The truly sustainable answer to tackle rising energy prices and protect consumers is to cut our energy demand through deep energy renovation. Thanks to technologies readily available, it is possible to reduce the energy demand of the building stock in the EU by 80%, thus drastically reducing the amount of energy needed in each building (homes, offices, hospitals, public buildings etc.) to create comfortable and healthy indoor environments, and leading to a 30% reduction in total energy use in the EU.

Direct financial support to vulnerable households is only a stopgap solution.  The Commission acknowledged in its communication that Member States should “step up investments on energy efficiency and in buildings performance, which lowers energy consumption and energy costs and eases pressure on energy markets” as a medium-term measure to tackle energy prices.

More specifically, we call on you to take action to accelerate building energy renovation in two respects:

  • Front-loading and prioritising the investments and reforms related to building renovation in the National Recovery Plans (see Study), in order to set a path that will benefit all, and in particular vulnerable consumers;
  • Securing ambitious buildings elements in the Fit-for-55 package and in particular Minimum Energy Performance Standards (MEPS) in the Energy Performance of Buildings Directive (EPBD) as an indispensable driver to create visibility and future-proof our buildings.

A transformation of the building stock in the EU is urgently needed to achieve climate neutrality and protect consumers against variation in unit prices, thereby making comfortable, healthy indoor environments an affordable option for all.

Yours sincerely,

Adrian Joyce
Campaign Director

 

[1] See Eurostat article here
[2] See BPIE publication here.


Europe fails to act on energy waste in Recovery and Resilience Plans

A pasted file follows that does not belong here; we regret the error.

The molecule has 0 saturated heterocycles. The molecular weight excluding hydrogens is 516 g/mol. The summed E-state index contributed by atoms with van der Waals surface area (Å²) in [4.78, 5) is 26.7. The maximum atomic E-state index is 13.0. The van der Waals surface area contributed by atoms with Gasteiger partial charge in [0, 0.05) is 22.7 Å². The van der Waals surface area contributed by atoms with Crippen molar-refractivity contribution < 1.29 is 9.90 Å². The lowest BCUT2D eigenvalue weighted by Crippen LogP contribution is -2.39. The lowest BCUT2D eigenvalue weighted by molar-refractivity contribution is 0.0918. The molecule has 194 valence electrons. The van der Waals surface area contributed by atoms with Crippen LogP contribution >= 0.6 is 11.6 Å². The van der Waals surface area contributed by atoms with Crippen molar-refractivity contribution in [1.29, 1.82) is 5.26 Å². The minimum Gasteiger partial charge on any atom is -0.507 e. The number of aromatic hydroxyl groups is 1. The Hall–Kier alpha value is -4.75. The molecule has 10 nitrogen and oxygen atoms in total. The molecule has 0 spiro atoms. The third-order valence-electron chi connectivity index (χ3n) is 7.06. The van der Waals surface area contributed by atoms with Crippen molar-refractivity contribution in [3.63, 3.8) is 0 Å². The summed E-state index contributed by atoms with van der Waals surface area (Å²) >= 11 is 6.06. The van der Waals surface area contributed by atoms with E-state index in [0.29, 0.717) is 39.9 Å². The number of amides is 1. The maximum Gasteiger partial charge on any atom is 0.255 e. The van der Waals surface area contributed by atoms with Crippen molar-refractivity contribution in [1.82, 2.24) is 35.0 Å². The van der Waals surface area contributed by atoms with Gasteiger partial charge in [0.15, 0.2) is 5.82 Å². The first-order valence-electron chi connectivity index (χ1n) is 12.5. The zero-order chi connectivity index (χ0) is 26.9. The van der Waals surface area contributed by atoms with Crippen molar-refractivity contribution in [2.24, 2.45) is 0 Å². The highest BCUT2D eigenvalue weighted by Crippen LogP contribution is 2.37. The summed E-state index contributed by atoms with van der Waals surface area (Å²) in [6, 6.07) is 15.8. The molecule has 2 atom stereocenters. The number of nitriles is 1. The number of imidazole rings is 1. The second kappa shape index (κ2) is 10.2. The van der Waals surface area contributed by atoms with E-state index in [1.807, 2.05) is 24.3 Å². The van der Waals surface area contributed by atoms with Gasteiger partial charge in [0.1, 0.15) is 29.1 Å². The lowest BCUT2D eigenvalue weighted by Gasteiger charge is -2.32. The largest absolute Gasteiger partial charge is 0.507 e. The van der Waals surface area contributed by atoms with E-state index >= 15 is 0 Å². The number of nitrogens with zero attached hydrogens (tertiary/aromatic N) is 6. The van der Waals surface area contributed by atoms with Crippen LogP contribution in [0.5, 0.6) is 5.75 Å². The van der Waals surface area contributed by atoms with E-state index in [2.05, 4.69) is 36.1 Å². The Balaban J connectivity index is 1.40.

Press Release on Study Launch:
Renovate2Recover: How Transformational are the National Recovery Plans for Buildings Renovation?


A major Study by E3G for the Renovate Europe Campaign (REC) analysed the share devoted to energy renovation of the building stock in the National Recovery and Resilience Plans (NRRPs), showing that ambition remains low and that Member States lack foresight for planning beyond 2026. In a moment when increasing energy efficiency is made more urgent than ever because of skyrocketing energy prices, the Plans represent a huge, missed opportunity to significantly lower energy demand.

On its 10th Anniversary, Renovate Europe launched Renovate2Recover, a study undertaken by E3G with input from the Campaign’s National Partners, that shows that the massive funding being made available under the Recovery and Resilience Facility (RRF) is not being used to its full potential. The study sets out 9 recommendations that would allow Member States to implement transformative Plans and meet the Renovation Wave objectives.

With a view to boosting the green transition, Member States were mandated to spend at least 37% of the RRF on climate-related action, with energy renovation encouraged as a flagship component. Among the 18 Member States assessed, the Study found that an average of only 8% is allocated to energy renovation, achieving in most cases only a 30% energy savings, the bare minimum required by the RRF guidelines.